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Pull Over, Periscope

Posted on October 26, 2015, at 6:45 p.m.
by Kristen Ellis.

If you’ve checked your social sites in the last week or two, chances are you’ve heard of a Florida woman who recently drove home drunk and broadcast a live-stream of the entire affair on Periscope, an up-and-coming app owned by Twitter that allows you to “explore the world through the eyes of somebody else.”

We live in an ever-changing world: one where the average person’s right to privacy is often endangered – and sometimes even forfeited – as a consequence of new technologies that blur the lines between private and public experiences.

Twenty-three-year-old Whitney Beall partook in a night of drinking on Oct. 10 that included “at least four drinks at two separate bars,” per ABC Action News. During the broadcast of her poor driving, which lasted more than 40 minutes, Beall admitted multiple times that she was “super drunk” and even made such bold statements as this one: “Hi, everybody in different countries. I really hope if you don’t mind that I drive, because driving in the USA is really important, and I really don’t want a ticket, so I’m going to drive to the area I need to be.” To top it all off, Beall told viewers that she was driving with a flat tire.

Multiple users watching the stream sent comments to Beall urging her to discontinue her dangerous drunken debacle and stop endangering the lives of others and herself, but Beall heeded none of the warnings. After several concerned users alerted 911 of the situation, Lakeland police took action.

Photo courtesy of Michael Gil (Flickr)

As officers attempted to gather information on the type of vehicle Beall was driving, as well as ask informants for landmarks they might be seeing in the video, the Periscope broadcast feed cut out several times. Luckily, Lakeland PD was still able to apprehend the intoxicated suspect “20 minutes from when the first 911 alert was received.”

Once police finally caught up to her, Beall ran right into a curb without so much as braking, and reports indicate she was highly intoxicated. Though she failed field sobriety tests, Beall refused a breathalyzer. Regardless, she has been charged with a DUI and is awaiting trial.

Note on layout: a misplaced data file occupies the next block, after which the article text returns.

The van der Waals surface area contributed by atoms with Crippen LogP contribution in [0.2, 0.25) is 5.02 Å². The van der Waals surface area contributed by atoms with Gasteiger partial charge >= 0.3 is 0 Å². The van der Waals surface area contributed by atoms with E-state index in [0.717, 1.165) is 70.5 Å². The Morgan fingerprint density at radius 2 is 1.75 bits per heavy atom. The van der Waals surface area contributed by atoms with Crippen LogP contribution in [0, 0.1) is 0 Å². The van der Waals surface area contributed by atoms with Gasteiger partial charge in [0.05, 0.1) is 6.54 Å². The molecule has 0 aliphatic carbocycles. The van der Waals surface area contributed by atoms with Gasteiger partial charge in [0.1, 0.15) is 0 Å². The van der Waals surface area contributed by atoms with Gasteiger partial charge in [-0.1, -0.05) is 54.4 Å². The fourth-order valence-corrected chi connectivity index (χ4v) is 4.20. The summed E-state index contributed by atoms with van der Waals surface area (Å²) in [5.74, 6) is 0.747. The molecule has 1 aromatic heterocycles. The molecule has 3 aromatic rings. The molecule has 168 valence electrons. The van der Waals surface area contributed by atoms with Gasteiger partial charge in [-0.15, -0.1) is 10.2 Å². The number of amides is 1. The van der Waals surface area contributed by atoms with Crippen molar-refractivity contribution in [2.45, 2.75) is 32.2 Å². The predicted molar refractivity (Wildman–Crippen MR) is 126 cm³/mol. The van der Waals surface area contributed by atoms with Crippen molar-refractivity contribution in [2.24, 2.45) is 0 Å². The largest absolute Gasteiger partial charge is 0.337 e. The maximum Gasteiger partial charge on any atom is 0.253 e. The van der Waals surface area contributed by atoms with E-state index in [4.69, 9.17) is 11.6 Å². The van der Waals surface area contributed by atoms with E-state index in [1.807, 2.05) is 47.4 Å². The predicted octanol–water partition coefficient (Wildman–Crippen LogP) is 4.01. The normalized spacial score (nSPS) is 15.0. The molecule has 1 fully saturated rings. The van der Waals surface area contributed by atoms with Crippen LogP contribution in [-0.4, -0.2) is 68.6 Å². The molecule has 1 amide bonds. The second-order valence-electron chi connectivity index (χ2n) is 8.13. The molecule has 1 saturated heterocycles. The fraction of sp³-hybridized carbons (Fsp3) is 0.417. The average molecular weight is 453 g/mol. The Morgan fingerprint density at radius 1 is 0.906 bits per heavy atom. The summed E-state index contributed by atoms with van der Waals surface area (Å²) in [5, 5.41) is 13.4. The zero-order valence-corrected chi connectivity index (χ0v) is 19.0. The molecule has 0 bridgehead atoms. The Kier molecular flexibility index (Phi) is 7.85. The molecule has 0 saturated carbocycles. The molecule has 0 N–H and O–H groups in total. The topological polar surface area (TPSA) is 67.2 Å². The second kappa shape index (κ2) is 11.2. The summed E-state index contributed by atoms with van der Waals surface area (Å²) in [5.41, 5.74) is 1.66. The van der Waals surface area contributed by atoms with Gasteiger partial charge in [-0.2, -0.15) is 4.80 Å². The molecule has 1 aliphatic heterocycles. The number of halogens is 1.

Interestingly, she plans to plead not guilty, though the video would seem to be evidence of Beall incriminating herself, at one point even saying, “Let’s see if I get a DUI. I don’t think I will, I really don’t.”

Some of the only possible defenses, according to ABC Action News would be that Beall was “acting” and “trying to get attention” in the Periscope video, and also that since she refused a breathalyzer test, the field sobriety test alone could lead to less concrete evidence from the prosecution with a little “wiggle room” for the defense.

What’s most concerning about this entire incident to me, other than the fact that this audacious woman found it entertaining to film herself so dangerously breaking the law, is that she’s raised questions in my mind of where our society’s “digitize everything” phenomenon ends. At what point do we stop pushing the envelope – stop revealing more and more to a cyberspace devoid of real human interaction – and begin reclaiming more of our experiences for ourselves?

Sure, it’s fun to take a snapshot of an exciting experience and post it to share with all of your friends, and, of course, I admit to the personal satisfaction I get from blogging or tweeting about something cool I just saw. It shrinks our borders and allows us to stay in touch with friends across the world, especially those who may have left our physical communities but can still retain their place in our digital ones.

But what does the ever-increasing inclination to share everything do to the right to privacy we are supposed to expect as American citizens? Can people sign in to what is essentially their own personal broadcasting service, record something for all the world to see, and still expect to enjoy the same degree of privacy afforded to us time and time again as a fundamental human right through various court decisions and precedents? I’m not so sure they can.

Installed Periscope to Samsung Note android phone and took some photos. Connect with me at
Photo courtesy of Jim Makos (Flickr)

The way I see it, using apps like Periscope automatically endangers any right to privacy a person hopes to use to defend themselves should an incident take place while being recorded live. Though Periscope and similar applications have numerous beneficial uses and are innovative tools for the professional world and private entities alike, users should realize that when they hit the “Start Broadcast” button, they may be setting themselves up for self-incrimination if anything dicey happens while filming.

When there’s video to prove it, there’s little room for debate on the facts of what happened. Like what is likely to unfold in the case of Whitney Beall, you just might be handing the prosecution the evidence they need on a silver platter. It’s crucial for our generation to understand the potential risks that may arise from using the coolest new apps on the market and to ensure that we adapt to modern technology responsibly.

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